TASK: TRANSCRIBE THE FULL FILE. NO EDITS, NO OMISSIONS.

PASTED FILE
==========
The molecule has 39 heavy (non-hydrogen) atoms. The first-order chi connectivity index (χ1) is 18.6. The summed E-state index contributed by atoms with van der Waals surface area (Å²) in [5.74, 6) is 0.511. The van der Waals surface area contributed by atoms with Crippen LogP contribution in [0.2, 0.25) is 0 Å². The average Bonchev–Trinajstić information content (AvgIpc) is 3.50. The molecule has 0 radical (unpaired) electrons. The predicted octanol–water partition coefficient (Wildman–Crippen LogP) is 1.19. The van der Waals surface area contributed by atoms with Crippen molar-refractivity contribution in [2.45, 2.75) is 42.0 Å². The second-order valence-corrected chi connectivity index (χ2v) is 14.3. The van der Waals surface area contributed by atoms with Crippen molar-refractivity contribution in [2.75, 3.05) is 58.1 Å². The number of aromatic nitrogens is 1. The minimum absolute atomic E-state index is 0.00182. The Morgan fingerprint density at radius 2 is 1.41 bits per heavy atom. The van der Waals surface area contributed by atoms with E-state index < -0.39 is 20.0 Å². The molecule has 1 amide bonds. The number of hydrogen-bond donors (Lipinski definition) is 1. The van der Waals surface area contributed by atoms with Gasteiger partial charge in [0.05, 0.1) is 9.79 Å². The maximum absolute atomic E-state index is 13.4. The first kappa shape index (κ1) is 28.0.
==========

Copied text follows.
The molecule has 39 heavy (non-hydrogen) atoms. The first-order chi connectivity index (χ1) is 18.6. The summed E-state index contributed by atoms with van der Waals surface area (Å²) in [5.74, 6) is 0.511. The van der Waals surface area contributed by atoms with Crippen LogP contribution in [0.2, 0.25) is 0 Å². The average Bonchev–Trinajstić information content (AvgIpc) is 3.50. The molecule has 0 radical (unpaired) electrons. The predicted octanol–water partition coefficient (Wildman–Crippen LogP) is 1.19. The van der Waals surface area contributed by atoms with Crippen molar-refractivity contribution in [2.45, 2.75) is 42.0 Å². The second-order valence-corrected chi connectivity index (χ2v) is 14.3. The van der Waals surface area contributed by atoms with Crippen molar-refractivity contribution in [2.75, 3.05) is 58.1 Å². The number of aromatic nitrogens is 1. The minimum absolute atomic E-state index is 0.00182. The Morgan fingerprint density at radius 2 is 1.41 bits per heavy atom. The van der Waals surface area contributed by atoms with E-state index < -0.39 is 20.0 Å². The molecule has 1 amide bonds. The number of hydrogen-bond donors (Lipinski definition) is 1. The van der Waals surface area contributed by atoms with Gasteiger partial charge in [0.05, 0.1) is 9.79 Å². The maximum absolute atomic E-state index is 13.4. The first kappa shape index (κ1) is 28.0.